If the strategic objective is professional growth, then the most useful tactic is to “be aggressive.” Quickly seek to discover how your new employer trains its employees, what training opportunities it offers and where and when you might be able to obtain that training.
“In roles where a fair bit of training is required, the way to prove yourself will be to pick up the necessary education as fast as possible,” says Ilya Brotzky, CEO of VanHack in Vancouver, British Columbia. “Ask colleagues for deeper insights—if these are the best practices and what practical hacks make a task quicker, easier or more efficient.”
Goal #2: A Personal Growth Plan
A professional growth plan helps your employer to like you and you to like your employer. But all work and no play tends to sour life after a period of time. While you do need space between your job and your life, the two are like complementary branches intertwined with one another. And the glue between them may be the earnings you bring home with you.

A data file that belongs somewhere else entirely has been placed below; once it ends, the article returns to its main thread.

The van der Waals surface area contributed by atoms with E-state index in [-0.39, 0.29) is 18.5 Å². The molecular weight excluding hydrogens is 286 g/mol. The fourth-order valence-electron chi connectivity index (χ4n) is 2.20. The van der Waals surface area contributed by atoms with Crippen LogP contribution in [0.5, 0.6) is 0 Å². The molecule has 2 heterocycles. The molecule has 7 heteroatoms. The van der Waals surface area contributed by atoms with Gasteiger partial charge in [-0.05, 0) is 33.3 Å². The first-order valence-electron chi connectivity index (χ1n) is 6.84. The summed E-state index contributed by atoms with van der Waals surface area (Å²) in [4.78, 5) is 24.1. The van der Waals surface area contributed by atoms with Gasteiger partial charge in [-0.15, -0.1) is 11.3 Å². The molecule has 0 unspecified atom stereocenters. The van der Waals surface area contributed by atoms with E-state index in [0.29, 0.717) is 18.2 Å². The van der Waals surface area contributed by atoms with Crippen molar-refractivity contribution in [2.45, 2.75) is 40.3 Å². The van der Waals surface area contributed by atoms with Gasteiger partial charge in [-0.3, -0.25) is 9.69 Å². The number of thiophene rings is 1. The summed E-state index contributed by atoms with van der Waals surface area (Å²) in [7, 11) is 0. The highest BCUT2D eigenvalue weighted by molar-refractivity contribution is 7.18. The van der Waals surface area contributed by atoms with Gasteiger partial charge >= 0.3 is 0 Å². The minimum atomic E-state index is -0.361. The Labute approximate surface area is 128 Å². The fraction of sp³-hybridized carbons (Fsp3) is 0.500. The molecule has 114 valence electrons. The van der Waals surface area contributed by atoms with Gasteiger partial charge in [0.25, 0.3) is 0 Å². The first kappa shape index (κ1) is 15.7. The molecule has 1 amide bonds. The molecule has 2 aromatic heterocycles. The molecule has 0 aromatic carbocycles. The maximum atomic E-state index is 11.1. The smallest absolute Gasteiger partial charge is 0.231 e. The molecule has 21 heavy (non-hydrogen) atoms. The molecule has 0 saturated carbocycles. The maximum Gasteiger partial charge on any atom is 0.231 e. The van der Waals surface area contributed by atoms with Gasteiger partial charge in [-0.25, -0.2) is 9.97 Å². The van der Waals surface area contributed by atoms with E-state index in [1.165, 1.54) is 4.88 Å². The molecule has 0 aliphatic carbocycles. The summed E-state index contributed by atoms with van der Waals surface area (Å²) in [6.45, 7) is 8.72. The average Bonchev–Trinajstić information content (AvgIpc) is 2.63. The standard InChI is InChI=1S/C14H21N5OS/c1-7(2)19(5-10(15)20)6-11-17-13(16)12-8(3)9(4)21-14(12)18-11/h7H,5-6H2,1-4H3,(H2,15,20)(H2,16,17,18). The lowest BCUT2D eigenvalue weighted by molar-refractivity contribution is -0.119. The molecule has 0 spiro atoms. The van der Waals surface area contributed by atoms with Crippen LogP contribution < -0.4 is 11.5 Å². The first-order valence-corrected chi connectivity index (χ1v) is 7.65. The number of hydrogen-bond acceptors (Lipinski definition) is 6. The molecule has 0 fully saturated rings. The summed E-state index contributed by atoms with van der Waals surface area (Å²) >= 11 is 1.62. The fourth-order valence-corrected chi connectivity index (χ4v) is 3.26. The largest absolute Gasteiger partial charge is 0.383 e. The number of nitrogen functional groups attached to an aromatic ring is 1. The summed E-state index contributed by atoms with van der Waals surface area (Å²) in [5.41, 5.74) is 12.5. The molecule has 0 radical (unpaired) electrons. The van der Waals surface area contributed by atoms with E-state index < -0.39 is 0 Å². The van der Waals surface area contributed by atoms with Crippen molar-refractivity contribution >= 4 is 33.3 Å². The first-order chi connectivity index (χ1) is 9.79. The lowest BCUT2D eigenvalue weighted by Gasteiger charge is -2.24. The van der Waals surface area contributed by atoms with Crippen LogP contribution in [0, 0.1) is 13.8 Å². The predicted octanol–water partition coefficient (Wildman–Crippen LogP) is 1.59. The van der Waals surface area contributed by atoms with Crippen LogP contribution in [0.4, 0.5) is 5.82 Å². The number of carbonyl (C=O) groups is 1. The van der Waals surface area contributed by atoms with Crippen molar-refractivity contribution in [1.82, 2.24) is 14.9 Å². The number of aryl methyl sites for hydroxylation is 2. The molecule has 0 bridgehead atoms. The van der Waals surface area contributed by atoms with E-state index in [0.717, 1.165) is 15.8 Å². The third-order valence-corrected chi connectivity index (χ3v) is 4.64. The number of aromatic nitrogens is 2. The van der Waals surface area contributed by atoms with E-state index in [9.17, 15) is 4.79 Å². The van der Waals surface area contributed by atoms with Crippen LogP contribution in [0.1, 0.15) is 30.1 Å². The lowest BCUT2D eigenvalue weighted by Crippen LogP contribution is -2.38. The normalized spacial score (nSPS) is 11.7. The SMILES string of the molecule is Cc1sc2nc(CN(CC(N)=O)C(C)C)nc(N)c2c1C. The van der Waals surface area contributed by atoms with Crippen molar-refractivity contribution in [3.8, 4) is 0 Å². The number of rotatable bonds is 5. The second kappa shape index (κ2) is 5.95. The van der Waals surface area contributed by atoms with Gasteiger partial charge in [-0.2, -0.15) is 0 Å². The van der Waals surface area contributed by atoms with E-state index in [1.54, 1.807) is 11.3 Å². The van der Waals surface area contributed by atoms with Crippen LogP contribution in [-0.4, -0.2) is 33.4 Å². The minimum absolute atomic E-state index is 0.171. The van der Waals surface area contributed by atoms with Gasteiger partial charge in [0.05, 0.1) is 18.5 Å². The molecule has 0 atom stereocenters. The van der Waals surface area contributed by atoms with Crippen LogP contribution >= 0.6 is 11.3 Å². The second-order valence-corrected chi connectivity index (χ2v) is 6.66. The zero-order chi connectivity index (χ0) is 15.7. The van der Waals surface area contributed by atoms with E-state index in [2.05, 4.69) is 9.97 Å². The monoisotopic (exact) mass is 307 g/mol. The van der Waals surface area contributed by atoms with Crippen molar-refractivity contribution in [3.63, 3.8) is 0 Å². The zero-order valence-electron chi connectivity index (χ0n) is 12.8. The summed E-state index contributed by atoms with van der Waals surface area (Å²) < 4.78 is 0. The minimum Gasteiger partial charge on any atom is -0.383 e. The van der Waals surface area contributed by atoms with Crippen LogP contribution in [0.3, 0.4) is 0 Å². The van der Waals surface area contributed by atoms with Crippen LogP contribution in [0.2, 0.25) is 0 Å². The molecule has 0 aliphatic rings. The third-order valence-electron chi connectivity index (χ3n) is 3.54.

Work, then, is not an end to itself, but a means to an end. “Every decision with your new job should be framed through the lens of ‘how can I use this to elevate my overall financial situation to achieve my personal goals faster?’,” says Kelley Long, Senior Financial Planner at Financial Finesse in Chicago and a member of the AICPA Consumer Financial Education Advocates.
This financial success may include increasing your retirement savings. It may also include non-monetary rewards like recognition among peers. “People starting a new job are trying to assess the landscape and figure out what success will look like for them,” says Sonya Sigler, CEO of PractiGal in San Carlos, California. “They are busy meeting people, figuring out what’s what, and making themselves and their work known.”